Science Fair Project Encyclopedia
GRU is the English transliteration of the Russian acronym ГРУ, which stands for "Гла́вное Разве́дывательное Управле́ние" (Glavnoe Razvedyvatel'noe Upravlenie), meaning Chief Intelligence Directorate. The GRU was created in 1918 by Lenin, and given the task of handling all military intelligence. It operated residencies all over the world, along with the SIGINT (signal intelligence) station, in Lourdes , Cuba, and throughout the former Soviet bloc countries, especially in Lithuania, Latvia, and Estonia.
The GRU was totally independent of most other power centers in the Soviet Union, most famously the CPSU and KGB. At the time of the GRU's creation, Lenin ordered the Cheka (predecessor of the KGB) not to interfere with the GRU's operations. The rivalry between the GRU and KGB was even more intense than the rivalry between the FBI and CIA.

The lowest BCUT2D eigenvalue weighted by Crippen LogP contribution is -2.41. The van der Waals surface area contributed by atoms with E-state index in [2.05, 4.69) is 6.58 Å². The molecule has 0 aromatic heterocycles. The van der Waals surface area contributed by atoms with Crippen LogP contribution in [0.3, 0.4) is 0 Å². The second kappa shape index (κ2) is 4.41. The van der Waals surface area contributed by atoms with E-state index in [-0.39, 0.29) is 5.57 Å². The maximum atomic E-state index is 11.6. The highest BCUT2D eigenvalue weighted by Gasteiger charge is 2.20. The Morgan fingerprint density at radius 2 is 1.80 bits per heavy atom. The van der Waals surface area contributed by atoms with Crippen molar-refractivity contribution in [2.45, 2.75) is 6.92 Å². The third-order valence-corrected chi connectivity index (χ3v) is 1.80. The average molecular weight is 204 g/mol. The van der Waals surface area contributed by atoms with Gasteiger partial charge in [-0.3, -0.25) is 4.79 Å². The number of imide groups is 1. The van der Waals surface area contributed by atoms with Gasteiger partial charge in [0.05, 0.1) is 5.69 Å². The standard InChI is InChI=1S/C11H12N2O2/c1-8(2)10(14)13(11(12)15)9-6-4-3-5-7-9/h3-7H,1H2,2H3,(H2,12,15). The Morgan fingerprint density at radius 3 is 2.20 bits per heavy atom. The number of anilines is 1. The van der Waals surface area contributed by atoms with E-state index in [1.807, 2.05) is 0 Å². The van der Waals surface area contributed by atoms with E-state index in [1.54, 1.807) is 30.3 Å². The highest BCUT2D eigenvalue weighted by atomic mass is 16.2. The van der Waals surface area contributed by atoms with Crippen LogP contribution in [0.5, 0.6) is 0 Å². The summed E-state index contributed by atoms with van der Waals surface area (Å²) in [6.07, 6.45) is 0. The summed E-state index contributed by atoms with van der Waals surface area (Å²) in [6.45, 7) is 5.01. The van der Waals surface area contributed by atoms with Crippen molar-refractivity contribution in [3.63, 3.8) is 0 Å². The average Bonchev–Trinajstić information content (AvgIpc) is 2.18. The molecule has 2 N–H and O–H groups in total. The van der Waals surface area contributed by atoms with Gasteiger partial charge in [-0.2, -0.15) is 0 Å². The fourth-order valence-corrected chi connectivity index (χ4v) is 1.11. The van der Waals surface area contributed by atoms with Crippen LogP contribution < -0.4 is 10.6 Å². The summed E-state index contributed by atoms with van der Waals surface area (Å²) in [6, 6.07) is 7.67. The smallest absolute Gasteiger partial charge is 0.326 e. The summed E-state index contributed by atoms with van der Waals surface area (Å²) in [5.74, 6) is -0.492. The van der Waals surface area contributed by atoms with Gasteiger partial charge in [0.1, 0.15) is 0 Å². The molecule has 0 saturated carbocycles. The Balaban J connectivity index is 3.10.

The existence of the GRU was not publicized during the Soviet era. It became widely known in Russia, and the West outside the narrow confines of the intelligence community, during perestroika, in part thanks to the writings of "Viktor Suvorov" (Vladimir Rezun), a GRU agent who defected to Britain and wrote about his experiences in the Soviet military and intelligence services. According to Suvorov, even the Communist Party general secretary couldn't enter GRU headquarters without going through a security screening.
The GRU still remains to this day a very important part of the Russian Federation's intelligence services, especially since it was never split up like the KGB was.
In 2002, Bill Powell wrote Treason, an account of the experiences of former GRU colonel Vyacheslav Baranov. Baranov had been recruited by the CIA, but was betrayed by a mole in either the FBI or CIA and spent five years in prison before being released. The identity of the mole remains unknown to this day, though some speculation mounted that it could have been Robert Hanssen.
- GRU Info from FAS.org
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